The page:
“If you think something is wrong, go to the doctor”

Today is the last day of Cervical Cancer Prevention Week January, #TeamEve have shared a number of blog posts around different topics, whether it's personal stories, or talking about HPV and the links to cervical cancer. We wanted to raise as much awareness during the week around cervical cancer as possible and hope that you'll join us in doing so.

Last of our personal blogs this week, is Jess telling us about her experience of a scare with cervical cancer.

It was August last year, and I noticed some random spotting. I’d never spotted before, so it was unusual for me. However, I had had the coil fitted in January, so put it down to that. A couple of friends I spoke to said it was common to spot when you have the coil, which reassured me a bit even though it’s supposed to settle within 6 months, not start causing problems after 6 months.

I went on holiday the following month, and was spotting for three-quarters of the time. This definitely wasn’t normal for me and it was now the second month of unusual bleeding. The day I got back I booked a doctor’s appointment, but wasn’t very worried. She said she’d have to do some swabs and check for infections and STI’s. These results were clear, but I still didn’t have an outcome to why I had been bleeding, and I even bled after the doctor’s examination. I made another appointment and whilst examining me, she asked if anybody had mentioned cervical ectropion to me before, and I said no.

My last smear test was all clear, and I’d had a baby since then. The doctor said my next one was due in January, and I wouldn’t be able to have one earlier than that. She referred me to a gynaecology department on the urgent 2-week pathway, which rang alarm bells and I felt really worried. We wanted to try for a second baby, and I didn’t know if we would now need to put those plans on hold. The bleeding had tailed off by the time I saw the gynaecologist, but she wanted to refer me for a scan, just to check. We talked about putting baby plans on hold until we knew the outcome. She examined me and said there was definitely something going on, and that she was going to refer me for a colposcopy. I felt uneasy as no timescale for this next appointment could be given. For reassurance, I booked a private smear test, and that came back all clear, so I was really relieved.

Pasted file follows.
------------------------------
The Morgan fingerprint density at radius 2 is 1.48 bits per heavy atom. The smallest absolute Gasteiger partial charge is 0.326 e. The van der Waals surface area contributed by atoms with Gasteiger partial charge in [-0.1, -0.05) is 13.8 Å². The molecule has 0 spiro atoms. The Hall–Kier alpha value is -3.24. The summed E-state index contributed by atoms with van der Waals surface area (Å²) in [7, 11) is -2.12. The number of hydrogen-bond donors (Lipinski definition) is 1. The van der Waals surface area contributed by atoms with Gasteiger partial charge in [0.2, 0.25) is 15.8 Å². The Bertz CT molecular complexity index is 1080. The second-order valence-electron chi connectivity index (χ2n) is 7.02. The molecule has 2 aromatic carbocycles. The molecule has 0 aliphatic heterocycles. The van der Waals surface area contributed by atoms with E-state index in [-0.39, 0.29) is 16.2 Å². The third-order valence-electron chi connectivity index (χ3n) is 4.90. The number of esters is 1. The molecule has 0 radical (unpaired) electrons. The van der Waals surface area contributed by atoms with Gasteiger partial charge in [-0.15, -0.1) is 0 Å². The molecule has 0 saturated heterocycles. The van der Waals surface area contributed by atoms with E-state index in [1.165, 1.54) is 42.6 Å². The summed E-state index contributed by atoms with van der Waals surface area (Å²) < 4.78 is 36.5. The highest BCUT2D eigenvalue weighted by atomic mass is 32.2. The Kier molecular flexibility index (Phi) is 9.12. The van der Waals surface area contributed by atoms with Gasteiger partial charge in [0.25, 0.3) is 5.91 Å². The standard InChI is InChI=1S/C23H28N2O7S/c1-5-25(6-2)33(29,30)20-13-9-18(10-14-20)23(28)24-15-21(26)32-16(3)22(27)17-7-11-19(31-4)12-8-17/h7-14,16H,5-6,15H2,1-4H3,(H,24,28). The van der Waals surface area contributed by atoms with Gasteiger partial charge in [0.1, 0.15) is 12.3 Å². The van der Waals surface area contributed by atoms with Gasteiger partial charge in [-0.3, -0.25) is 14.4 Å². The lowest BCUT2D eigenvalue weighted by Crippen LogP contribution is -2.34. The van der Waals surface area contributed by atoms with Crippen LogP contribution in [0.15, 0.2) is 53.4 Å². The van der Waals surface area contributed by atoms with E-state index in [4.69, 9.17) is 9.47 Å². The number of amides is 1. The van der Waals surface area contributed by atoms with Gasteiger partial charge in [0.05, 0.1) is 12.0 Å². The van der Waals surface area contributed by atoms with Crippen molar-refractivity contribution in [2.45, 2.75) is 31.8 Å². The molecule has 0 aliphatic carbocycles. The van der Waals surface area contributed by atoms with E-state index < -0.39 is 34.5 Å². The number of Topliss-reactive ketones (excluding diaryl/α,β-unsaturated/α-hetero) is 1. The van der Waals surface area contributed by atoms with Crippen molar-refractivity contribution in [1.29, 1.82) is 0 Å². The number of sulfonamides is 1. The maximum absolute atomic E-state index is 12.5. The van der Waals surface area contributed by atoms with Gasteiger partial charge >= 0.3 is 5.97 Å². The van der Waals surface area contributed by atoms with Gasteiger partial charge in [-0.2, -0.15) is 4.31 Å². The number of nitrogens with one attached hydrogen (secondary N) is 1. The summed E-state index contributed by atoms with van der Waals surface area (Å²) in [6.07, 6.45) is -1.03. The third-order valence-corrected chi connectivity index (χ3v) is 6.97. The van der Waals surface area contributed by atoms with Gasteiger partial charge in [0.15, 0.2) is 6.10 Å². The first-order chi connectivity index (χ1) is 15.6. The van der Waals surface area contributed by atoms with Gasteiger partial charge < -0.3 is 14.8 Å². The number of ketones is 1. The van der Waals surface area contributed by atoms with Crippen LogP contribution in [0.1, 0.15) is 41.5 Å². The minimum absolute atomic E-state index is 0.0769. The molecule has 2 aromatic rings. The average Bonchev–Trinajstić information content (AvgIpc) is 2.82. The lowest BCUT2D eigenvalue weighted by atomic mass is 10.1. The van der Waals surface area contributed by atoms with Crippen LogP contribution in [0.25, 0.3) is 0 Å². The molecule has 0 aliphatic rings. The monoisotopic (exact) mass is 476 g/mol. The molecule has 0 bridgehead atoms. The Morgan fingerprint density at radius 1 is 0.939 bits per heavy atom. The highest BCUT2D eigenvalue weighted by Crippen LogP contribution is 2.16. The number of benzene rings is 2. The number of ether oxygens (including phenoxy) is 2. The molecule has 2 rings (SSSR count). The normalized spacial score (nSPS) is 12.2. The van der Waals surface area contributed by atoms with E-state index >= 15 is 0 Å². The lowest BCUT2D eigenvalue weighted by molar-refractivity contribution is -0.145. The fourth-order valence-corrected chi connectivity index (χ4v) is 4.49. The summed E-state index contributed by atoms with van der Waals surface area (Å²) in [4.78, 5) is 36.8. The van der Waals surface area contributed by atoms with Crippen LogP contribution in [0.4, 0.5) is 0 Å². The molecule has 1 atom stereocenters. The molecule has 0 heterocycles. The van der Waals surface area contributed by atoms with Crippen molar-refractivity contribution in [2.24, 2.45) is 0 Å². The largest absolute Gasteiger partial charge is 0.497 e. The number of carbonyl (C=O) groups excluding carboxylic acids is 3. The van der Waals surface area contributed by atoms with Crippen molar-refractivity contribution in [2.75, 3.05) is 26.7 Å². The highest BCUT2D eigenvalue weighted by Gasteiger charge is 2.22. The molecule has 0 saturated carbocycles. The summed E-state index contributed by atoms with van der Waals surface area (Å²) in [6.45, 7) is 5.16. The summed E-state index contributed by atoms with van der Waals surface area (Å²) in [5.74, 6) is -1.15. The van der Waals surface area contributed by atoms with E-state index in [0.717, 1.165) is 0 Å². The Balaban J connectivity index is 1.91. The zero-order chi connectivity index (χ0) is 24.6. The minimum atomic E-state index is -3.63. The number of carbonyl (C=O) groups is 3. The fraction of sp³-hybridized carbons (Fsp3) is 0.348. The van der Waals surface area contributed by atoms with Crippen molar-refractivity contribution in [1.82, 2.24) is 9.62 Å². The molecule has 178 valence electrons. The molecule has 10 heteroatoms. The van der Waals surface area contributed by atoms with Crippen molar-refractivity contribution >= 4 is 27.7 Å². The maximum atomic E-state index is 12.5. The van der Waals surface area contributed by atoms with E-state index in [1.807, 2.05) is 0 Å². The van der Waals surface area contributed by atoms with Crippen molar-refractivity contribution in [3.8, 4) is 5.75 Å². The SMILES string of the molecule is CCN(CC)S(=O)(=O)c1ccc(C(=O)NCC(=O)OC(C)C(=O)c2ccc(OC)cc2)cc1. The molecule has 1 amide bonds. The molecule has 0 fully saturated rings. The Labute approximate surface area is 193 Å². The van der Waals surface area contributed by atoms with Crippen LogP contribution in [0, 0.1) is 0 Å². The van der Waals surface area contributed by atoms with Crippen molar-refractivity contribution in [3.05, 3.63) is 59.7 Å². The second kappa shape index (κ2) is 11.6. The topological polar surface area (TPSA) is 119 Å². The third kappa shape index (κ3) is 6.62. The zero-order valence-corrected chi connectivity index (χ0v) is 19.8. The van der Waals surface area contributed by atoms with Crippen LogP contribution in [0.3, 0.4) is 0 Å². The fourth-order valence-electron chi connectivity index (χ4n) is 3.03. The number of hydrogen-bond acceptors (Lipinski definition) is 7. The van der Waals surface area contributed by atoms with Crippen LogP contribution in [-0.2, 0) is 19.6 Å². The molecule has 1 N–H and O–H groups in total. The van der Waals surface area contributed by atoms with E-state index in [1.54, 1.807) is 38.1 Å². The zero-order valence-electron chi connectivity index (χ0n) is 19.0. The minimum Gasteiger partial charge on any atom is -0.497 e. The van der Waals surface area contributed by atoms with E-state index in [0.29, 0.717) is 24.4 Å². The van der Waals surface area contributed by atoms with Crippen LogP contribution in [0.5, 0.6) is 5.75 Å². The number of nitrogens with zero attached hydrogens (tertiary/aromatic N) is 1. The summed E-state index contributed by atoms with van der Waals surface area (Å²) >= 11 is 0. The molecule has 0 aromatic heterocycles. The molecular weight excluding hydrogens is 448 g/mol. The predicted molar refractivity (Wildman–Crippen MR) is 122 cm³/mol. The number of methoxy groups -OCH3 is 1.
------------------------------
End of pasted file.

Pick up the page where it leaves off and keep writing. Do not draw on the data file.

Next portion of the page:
By this point I had an appointment for a scan and a colposcopy. The scan was all clear, which combined with a clear smear result made me feel positive. I told myself that the colposcopy would also be fine and was just the final tick box.  I had the colposcopy on 8th December, and I could see on the screen that there was inflammation on my cervix and it was bleeding, but I’d had no vaginal bleeding. The doctor said she would need to take a biopsy, and it could be nothing but she needed to check. I told her we wanted to try for a baby and she said that having a colposcopy wouldn’t affect anything, but if I were pregnant and needed treatment, I would have to wait until after I’d had the baby, i.e. pregnancy would delay treatment. I received the results in between Christmas and New Year, they said there were no abnormalities and that I needed to have a follow up colposcopy in a year’s time. I’m assuming that it was cervical ectropion, but I haven’t had any more bleeding. If I start spotting again, then I will book an appointment with my GP straight away.

“It’s so important to know what bleeding is normal for you. I could have ignored my abnormal bleeding, had something untoward going on, become pregnant and missed the treatment window. If you think something is wrong, go to the doctor. An examination can either put your mind at rest, or if something is going on, you can get the treatment you need.”